“How,” I’ve often wondered, “was the Second Vatican Council so artfully reinvented, that the very bishops who attended the Council implemented changes in its name which they had never envisaged?”
Books have been written answering that question, and I don’t think the answer is settled even now. But there’s another question — a related question — which I think is being definitively answered at this very moment.
“If the Council were to occur today could it be manipulated and reinterpreted as it was in the 60s?”
I’ve suspected not. In the first place, the media is much more democratic these days. It was possible, at the time of the Council, to mould and control a media image. But the abundance of independent media voices — especially online — now makes that impossible. Just ask any government, anywhere. (North Korea excepted.)
In the second place, within the Church unquestioning obedience is a distant memory. At the time of the Council, if the local bishop made a decision, priests would faithfully communicate and execute that decision, and the vast majority of lay faithful complied. That doesn’t happen anymore. Not in the West, anyway.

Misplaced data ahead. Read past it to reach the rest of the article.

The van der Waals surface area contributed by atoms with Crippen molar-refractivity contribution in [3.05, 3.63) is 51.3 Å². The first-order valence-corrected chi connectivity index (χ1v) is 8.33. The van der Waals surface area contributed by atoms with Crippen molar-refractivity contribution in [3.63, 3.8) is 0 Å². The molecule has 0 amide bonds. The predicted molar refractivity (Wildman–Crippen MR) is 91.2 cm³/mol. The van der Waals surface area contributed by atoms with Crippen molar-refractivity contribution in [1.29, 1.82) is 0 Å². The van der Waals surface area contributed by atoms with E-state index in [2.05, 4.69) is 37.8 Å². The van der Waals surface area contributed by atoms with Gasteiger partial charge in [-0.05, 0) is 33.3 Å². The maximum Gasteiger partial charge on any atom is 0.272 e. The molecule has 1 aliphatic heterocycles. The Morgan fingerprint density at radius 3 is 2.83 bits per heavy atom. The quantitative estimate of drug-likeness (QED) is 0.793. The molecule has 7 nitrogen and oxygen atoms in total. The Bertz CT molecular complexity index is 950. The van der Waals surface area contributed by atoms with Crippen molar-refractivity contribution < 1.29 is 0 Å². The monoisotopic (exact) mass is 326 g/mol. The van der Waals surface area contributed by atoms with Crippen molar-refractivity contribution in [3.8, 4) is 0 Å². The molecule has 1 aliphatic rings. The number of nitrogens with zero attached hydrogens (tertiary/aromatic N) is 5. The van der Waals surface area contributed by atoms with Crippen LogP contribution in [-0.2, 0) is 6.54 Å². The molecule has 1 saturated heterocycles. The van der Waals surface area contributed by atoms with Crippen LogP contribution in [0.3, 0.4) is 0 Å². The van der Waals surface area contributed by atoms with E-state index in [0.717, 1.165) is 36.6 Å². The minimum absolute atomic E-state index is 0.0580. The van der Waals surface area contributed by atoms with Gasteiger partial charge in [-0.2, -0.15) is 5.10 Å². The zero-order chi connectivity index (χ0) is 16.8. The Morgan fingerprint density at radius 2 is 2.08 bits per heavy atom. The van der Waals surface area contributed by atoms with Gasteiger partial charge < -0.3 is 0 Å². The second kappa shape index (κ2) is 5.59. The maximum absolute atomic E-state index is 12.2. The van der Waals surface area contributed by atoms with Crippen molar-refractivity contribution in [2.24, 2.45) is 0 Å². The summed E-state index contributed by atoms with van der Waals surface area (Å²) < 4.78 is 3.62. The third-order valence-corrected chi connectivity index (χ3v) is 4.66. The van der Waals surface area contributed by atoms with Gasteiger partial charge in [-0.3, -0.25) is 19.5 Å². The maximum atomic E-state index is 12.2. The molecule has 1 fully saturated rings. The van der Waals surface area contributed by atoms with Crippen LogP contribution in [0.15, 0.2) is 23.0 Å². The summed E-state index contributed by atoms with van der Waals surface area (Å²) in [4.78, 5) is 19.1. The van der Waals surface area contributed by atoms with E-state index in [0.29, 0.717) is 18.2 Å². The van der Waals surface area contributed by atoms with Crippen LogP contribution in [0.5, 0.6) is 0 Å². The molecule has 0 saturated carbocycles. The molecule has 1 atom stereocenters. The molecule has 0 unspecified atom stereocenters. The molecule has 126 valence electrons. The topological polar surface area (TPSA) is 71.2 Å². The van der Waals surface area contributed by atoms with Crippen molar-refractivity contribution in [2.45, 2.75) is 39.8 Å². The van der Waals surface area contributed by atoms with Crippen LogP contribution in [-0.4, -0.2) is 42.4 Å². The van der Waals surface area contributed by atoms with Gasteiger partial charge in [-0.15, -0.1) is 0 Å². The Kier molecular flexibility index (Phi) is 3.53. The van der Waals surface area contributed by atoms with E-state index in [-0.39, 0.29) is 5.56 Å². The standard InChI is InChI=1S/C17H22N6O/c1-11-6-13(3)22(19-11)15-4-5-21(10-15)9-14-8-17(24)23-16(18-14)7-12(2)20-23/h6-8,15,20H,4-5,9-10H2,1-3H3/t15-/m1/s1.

The present Synod of Bishops, which has become something of a debacle, proves these points. I think there was an attempt to manipulate the synod, just as the Council was manipulated, but it hasn’t worked.
Proceedings of the present synod are closed to the media: an unprecedented innovation which enables the General Secretariat to control information flow. Synod Fathers are unable to publicise the speeches they table, but they’re free to speak to journalists outside session. So they have — and many have openly criticised the control of information.